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Keratoconjunctivitis sicca syndrome
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Keratoconjunctivitis sicca syndrome

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Contributors: D. Chimene Richa MD, Eric Ingerowski MD, FAAP
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Synopsis

Keratoconjunctivitis sicca syndrome, commonly known as dry eye syndrome (DES), is a multifactorial disease of the tears and ocular surface that leads to symptoms of discomfort, blurry vision, and tear film issues. The most common symptoms include ocular redness, irritation, and discharge along with intermittent blurry vision.

Patients will often describe the irritation as burning or a foreign body sensation or a feeling of "sand" or "grit" or "an eyelash" in the eye when nothing is there. Sometimes the symptoms get worse as the day progresses. In addition, patients often report that their vision gets blurry at times, especially after reading or using the computer for more than 10-20 minutes. Tearing is also a common complaint with dry eye patients.

Symptoms:
  • Foreign body sensation
  • Redness
  • Irritation
  • Burning
  • Tearing
  • Eye ache
  • Fluctuating vision
DES is more prevalent in elderly patients of both sexes and in postmenopausal women of various etiologies; however, this condition can be seen in patients of varying age and in both sexes. It can be caused by a decrease in the aqueous production of tears, an increase in tear evaporation, or a combination of the two.

Environmental factors can also play a role. Performing activities with a low blink rate, such as reading, watching television, computer work, etc, can exacerbate DES. In addition, eyelid abnormalities such as lagophthalmos (inability to close the eyes all the way), ectropion (turning out of eyelid), blepharitis (inflammation of the eyelid edge), and meibomian gland dysfunction can all contribute to this condition. Patients with a history of contact lens wear or refractive surgery (LASIK or PRK) have a higher risk of developing DES.

Systemic diseases can also be associated with DES. Common systemic associations include:
  • Autoimmune disorders – Sjögren syndrome (approximately 10% of patients with dry eye have underlying primary Sjögren), thyroid dysfunction, rheumatoid arthritis, systemic lupus erythematosus, dermatomyositis, lymphoma, sarcoidosis, graft versus host disease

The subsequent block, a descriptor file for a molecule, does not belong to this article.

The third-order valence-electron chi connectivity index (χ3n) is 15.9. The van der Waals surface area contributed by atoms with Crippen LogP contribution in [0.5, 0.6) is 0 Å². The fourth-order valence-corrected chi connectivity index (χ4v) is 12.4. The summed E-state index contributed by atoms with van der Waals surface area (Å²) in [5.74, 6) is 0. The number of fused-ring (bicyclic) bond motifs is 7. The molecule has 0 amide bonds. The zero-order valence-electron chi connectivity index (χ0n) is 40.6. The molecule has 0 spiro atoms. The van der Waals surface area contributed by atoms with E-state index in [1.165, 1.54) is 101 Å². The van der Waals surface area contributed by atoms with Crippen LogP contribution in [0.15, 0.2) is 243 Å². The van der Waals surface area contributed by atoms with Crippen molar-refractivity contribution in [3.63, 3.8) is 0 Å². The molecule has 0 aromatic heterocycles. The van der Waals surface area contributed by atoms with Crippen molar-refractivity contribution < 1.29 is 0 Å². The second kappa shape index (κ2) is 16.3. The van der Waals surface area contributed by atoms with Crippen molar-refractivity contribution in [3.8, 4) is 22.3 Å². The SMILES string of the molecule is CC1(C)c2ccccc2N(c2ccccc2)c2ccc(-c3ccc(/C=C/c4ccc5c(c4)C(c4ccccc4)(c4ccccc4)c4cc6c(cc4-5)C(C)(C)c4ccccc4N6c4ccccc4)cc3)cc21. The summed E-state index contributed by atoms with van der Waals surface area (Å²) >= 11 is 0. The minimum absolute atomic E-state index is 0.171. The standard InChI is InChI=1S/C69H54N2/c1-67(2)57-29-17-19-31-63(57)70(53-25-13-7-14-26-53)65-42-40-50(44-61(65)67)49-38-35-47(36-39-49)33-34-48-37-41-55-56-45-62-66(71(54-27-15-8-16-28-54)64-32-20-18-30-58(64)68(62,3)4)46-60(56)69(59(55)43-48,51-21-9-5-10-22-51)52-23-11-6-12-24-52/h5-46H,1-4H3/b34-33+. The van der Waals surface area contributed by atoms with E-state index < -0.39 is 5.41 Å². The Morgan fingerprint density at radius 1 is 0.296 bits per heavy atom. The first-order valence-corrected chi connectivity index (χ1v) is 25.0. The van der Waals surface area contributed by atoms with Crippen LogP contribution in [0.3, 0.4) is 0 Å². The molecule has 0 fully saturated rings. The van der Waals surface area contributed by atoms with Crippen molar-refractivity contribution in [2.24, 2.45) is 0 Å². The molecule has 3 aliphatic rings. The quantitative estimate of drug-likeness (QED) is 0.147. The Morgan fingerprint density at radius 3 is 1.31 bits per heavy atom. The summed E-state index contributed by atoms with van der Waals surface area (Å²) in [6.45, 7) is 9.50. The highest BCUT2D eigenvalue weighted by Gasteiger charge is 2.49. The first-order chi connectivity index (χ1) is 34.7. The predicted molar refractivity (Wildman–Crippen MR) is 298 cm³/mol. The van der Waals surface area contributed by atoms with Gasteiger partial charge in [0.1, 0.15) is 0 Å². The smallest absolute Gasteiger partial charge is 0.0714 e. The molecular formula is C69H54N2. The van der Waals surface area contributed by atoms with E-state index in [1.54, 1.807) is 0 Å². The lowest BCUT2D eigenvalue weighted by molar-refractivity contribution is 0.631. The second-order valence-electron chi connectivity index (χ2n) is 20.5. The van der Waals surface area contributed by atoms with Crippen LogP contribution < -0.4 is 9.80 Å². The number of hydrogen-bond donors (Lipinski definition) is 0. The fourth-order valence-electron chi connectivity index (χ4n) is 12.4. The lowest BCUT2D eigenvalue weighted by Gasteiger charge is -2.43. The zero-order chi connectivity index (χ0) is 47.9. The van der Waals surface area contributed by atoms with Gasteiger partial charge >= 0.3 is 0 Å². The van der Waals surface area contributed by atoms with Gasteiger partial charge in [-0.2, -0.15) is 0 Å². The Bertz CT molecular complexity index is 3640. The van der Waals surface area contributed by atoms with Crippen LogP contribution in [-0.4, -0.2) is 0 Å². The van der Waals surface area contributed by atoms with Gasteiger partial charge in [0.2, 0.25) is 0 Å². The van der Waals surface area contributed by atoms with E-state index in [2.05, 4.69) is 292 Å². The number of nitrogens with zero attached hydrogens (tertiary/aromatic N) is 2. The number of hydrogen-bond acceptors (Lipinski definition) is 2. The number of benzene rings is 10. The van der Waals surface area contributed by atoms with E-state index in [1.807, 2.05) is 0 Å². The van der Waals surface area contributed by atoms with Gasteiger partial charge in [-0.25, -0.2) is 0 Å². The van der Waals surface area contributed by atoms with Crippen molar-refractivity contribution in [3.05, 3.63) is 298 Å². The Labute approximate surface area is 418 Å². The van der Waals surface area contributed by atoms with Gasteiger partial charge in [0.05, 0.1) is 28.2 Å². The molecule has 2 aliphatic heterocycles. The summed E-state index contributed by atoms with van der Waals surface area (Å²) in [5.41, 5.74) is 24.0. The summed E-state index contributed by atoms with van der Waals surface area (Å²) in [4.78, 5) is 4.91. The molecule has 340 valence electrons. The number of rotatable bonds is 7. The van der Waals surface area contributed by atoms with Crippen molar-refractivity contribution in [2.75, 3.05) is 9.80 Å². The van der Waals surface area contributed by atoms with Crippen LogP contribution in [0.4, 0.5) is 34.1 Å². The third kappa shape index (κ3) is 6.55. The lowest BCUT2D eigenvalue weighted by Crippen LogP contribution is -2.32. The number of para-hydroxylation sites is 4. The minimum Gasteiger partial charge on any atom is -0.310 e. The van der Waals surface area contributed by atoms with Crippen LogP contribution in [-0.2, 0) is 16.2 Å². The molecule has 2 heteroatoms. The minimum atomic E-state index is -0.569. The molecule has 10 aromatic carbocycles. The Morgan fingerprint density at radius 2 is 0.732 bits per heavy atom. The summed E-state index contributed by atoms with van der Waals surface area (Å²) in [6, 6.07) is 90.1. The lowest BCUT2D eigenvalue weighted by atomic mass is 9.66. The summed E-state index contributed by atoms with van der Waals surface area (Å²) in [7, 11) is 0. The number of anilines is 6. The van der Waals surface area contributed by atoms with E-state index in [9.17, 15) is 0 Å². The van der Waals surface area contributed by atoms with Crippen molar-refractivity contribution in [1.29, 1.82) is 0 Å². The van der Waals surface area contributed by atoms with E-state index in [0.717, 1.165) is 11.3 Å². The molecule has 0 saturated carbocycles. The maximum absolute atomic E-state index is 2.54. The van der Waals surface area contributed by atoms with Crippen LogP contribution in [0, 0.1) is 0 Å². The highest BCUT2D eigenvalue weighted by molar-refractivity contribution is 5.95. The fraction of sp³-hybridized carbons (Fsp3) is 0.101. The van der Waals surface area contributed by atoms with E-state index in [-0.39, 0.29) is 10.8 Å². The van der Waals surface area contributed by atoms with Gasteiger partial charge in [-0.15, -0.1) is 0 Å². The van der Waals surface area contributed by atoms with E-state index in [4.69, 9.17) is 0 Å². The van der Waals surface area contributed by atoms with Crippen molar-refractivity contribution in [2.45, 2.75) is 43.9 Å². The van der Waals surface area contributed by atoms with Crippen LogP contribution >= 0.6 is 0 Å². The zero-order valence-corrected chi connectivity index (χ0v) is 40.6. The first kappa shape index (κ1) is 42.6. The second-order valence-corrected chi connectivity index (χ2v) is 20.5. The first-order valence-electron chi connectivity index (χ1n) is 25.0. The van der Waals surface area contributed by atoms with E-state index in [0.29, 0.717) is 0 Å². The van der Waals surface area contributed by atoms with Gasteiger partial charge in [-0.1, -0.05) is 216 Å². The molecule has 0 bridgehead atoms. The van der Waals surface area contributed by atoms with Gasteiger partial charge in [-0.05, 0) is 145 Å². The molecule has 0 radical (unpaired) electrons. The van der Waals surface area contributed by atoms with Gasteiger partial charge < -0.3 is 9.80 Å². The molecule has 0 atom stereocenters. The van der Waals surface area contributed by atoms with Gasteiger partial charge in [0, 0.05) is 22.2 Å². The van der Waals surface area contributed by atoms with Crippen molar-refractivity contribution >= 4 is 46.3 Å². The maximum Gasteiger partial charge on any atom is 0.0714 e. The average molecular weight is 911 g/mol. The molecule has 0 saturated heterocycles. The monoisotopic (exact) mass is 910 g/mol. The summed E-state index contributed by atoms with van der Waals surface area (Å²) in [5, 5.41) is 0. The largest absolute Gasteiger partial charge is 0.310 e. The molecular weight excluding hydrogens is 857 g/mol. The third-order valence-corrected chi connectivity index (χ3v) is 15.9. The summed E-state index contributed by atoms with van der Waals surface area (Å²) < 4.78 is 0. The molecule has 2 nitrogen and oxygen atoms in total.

• Infections – Human immunodeficiency virus, Epstein Barr virus, human T-cell lymphotropic virus type 1, hepatitis C
Associated dermatologic conditions include rosacea, mucus membrane pemphigoid, Stevens-Johnson syndrome, and atopy.

Medications may cause DES. Implicated drugs include diuretics, antihistamines, anticholinergics, antidepressants, systemic retinoids, and frequent prescription eye drop use (more than 4 times a day).

Codes

ICD10CM:
M35.01 – Sicca syndrome with keratoconjunctivitis

SNOMEDCT:
302896008 – Keratoconjunctivitis sicca

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Diagnostic Pearls

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Differential Diagnosis & Pitfalls

Best Tests

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Management Pearls

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Therapy

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Drug Reaction Data

Below is a list of drugs with literature evidence indicating an adverse association with this diagnosis. The list is continually updated through ongoing research and new medication approvals. Click on Citations to sort by number of citations or click on Medication to sort the medications alphabetically.

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References

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Last Reviewed: 03/21/2017
Last Updated: 10/09/2018
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Keratoconjunctivitis sicca syndrome
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Keratoconjunctivitis sicca syndrome : Eye irritation, Xerophthalmia, Conjunctival injection, Excessive tearing, Burning eye sensation
Copyright © 2018 VisualDx®. All rights reserved.